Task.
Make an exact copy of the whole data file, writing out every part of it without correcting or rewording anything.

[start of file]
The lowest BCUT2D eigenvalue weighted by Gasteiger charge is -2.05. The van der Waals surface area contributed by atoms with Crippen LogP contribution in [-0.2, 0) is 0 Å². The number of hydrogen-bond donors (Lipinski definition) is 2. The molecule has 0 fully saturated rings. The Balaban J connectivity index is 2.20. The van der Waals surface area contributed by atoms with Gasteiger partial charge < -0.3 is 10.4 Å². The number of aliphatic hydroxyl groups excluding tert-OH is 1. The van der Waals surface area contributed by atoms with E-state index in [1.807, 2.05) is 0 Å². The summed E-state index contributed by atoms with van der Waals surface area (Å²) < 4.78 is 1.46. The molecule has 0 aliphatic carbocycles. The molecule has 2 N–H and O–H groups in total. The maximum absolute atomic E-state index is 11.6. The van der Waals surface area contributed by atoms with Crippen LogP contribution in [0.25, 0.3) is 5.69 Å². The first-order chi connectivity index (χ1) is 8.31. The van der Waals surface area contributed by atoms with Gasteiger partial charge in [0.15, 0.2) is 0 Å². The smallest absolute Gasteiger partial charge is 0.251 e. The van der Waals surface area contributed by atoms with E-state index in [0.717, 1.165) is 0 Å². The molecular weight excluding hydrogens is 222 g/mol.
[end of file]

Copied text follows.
The lowest BCUT2D eigenvalue weighted by Gasteiger charge is -2.05. The van der Waals surface area contributed by atoms with Crippen LogP contribution in [-0.2, 0) is 0 Å². The number of hydrogen-bond donors (Lipinski definition) is 2. The molecule has 0 fully saturated rings. The Balaban J connectivity index is 2.20. The van der Waals surface area contributed by atoms with Gasteiger partial charge < -0.3 is 10.4 Å². The number of aliphatic hydroxyl groups excluding tert-OH is 1. The van der Waals surface area contributed by atoms with E-state index in [1.807, 2.05) is 0 Å². The summed E-state index contributed by atoms with van der Waals surface area (Å²) < 4.78 is 1.46. The molecule has 0 aliphatic carbocycles. The molecule has 2 N–H and O–H groups in total. The maximum absolute atomic E-state index is 11.6. The van der Waals surface area contributed by atoms with Crippen LogP contribution in [0.25, 0.3) is 5.69 Å². The first-order chi connectivity index (χ1) is 8.31. The van der Waals surface area contributed by atoms with Gasteiger partial charge in [0.15, 0.2) is 0 Å². The smallest absolute Gasteiger partial charge is 0.251 e. The van der Waals surface area contributed by atoms with E-state index in [0.717, 1.165) is 0 Å². The molecular weight excluding hydrogens is 222 g/mol.